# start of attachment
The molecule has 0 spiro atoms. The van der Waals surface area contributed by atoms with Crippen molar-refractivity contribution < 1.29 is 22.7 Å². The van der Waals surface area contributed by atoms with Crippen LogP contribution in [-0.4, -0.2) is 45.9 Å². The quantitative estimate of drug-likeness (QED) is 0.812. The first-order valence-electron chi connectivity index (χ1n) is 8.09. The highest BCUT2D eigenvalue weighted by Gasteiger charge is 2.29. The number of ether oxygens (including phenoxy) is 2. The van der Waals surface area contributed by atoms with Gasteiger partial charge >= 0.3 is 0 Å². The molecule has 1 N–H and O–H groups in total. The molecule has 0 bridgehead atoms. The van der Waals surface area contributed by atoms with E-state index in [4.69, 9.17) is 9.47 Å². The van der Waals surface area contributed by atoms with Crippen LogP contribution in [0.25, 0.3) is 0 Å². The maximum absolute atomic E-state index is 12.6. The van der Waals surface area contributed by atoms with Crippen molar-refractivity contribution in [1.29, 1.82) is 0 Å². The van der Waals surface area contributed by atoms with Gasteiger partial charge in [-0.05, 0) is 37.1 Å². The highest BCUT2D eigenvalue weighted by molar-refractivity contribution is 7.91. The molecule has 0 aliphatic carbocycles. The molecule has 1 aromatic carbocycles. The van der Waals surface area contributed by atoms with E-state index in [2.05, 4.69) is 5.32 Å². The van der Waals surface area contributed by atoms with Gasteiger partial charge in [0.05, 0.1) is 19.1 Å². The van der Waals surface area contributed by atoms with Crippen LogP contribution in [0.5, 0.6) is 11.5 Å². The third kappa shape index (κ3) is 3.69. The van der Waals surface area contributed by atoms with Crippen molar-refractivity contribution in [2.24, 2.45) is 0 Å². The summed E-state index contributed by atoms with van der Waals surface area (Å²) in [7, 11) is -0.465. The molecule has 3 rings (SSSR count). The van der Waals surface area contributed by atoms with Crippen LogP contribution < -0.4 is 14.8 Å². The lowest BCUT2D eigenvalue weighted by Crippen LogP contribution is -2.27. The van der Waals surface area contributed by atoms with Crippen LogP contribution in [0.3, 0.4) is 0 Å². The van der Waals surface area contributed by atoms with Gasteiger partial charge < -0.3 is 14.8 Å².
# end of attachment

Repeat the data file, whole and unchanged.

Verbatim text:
The molecule has 0 spiro atoms. The van der Waals surface area contributed by atoms with Crippen molar-refractivity contribution < 1.29 is 22.7 Å². The van der Waals surface area contributed by atoms with Crippen LogP contribution in [-0.4, -0.2) is 45.9 Å². The quantitative estimate of drug-likeness (QED) is 0.812. The first-order valence-electron chi connectivity index (χ1n) is 8.09. The highest BCUT2D eigenvalue weighted by Gasteiger charge is 2.29. The number of ether oxygens (including phenoxy) is 2. The van der Waals surface area contributed by atoms with Gasteiger partial charge >= 0.3 is 0 Å². The molecule has 1 N–H and O–H groups in total. The molecule has 0 bridgehead atoms. The van der Waals surface area contributed by atoms with E-state index in [4.69, 9.17) is 9.47 Å². The van der Waals surface area contributed by atoms with Crippen LogP contribution in [0.25, 0.3) is 0 Å². The maximum absolute atomic E-state index is 12.6. The van der Waals surface area contributed by atoms with Crippen molar-refractivity contribution in [1.29, 1.82) is 0 Å². The van der Waals surface area contributed by atoms with Gasteiger partial charge in [-0.05, 0) is 37.1 Å². The highest BCUT2D eigenvalue weighted by molar-refractivity contribution is 7.91. The molecule has 0 aliphatic carbocycles. The molecule has 1 aromatic carbocycles. The van der Waals surface area contributed by atoms with E-state index in [2.05, 4.69) is 5.32 Å². The van der Waals surface area contributed by atoms with Gasteiger partial charge in [0.05, 0.1) is 19.1 Å². The van der Waals surface area contributed by atoms with Crippen LogP contribution in [0.5, 0.6) is 11.5 Å². The third kappa shape index (κ3) is 3.69. The van der Waals surface area contributed by atoms with Crippen molar-refractivity contribution in [2.24, 2.45) is 0 Å². The summed E-state index contributed by atoms with van der Waals surface area (Å²) in [7, 11) is -0.465. The molecule has 3 rings (SSSR count). The van der Waals surface area contributed by atoms with Crippen LogP contribution < -0.4 is 14.8 Å². The lowest BCUT2D eigenvalue weighted by Crippen LogP contribution is -2.27. The van der Waals surface area contributed by atoms with Crippen LogP contribution in [0.3, 0.4) is 0 Å². The van der Waals surface area contributed by atoms with Gasteiger partial charge < -0.3 is 14.8 Å².